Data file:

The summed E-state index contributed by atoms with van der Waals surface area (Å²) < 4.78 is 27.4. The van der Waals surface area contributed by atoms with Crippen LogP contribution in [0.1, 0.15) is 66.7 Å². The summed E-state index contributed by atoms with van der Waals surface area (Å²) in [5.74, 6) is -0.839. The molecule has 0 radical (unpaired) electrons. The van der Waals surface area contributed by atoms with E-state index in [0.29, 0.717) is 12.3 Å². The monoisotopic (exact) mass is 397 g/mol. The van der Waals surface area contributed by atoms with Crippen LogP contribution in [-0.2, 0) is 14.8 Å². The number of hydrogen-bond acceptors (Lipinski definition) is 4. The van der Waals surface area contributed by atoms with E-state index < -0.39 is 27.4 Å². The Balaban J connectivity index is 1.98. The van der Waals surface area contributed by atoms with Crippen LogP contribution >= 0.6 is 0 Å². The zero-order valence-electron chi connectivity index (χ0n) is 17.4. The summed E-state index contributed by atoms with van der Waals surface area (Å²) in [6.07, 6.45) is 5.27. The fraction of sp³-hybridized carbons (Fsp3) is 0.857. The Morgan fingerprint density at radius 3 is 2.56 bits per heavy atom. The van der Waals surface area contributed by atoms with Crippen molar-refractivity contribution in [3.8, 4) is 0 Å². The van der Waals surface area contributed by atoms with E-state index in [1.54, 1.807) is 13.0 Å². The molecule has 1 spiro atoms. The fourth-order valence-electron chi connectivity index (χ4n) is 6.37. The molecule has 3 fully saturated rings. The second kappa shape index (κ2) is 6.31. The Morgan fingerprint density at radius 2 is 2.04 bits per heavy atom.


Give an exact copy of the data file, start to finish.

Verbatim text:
The summed E-state index contributed by atoms with van der Waals surface area (Å²) < 4.78 is 27.4. The van der Waals surface area contributed by atoms with Crippen LogP contribution in [0.1, 0.15) is 66.7 Å². The summed E-state index contributed by atoms with van der Waals surface area (Å²) in [5.74, 6) is -0.839. The molecule has 0 radical (unpaired) electrons. The van der Waals surface area contributed by atoms with E-state index in [0.29, 0.717) is 12.3 Å². The monoisotopic (exact) mass is 397 g/mol. The van der Waals surface area contributed by atoms with Crippen LogP contribution in [-0.2, 0) is 14.8 Å². The number of hydrogen-bond acceptors (Lipinski definition) is 4. The van der Waals surface area contributed by atoms with E-state index < -0.39 is 27.4 Å². The Balaban J connectivity index is 1.98. The van der Waals surface area contributed by atoms with Crippen LogP contribution >= 0.6 is 0 Å². The zero-order valence-electron chi connectivity index (χ0n) is 17.4. The summed E-state index contributed by atoms with van der Waals surface area (Å²) in [6.07, 6.45) is 5.27. The fraction of sp³-hybridized carbons (Fsp3) is 0.857. The Morgan fingerprint density at radius 3 is 2.56 bits per heavy atom. The van der Waals surface area contributed by atoms with Crippen molar-refractivity contribution in [3.8, 4) is 0 Å². The van der Waals surface area contributed by atoms with E-state index in [1.54, 1.807) is 13.0 Å². The molecule has 1 spiro atoms. The fourth-order valence-electron chi connectivity index (χ4n) is 6.37. The molecule has 3 fully saturated rings. The second kappa shape index (κ2) is 6.31. The Morgan fingerprint density at radius 2 is 2.04 bits per heavy atom.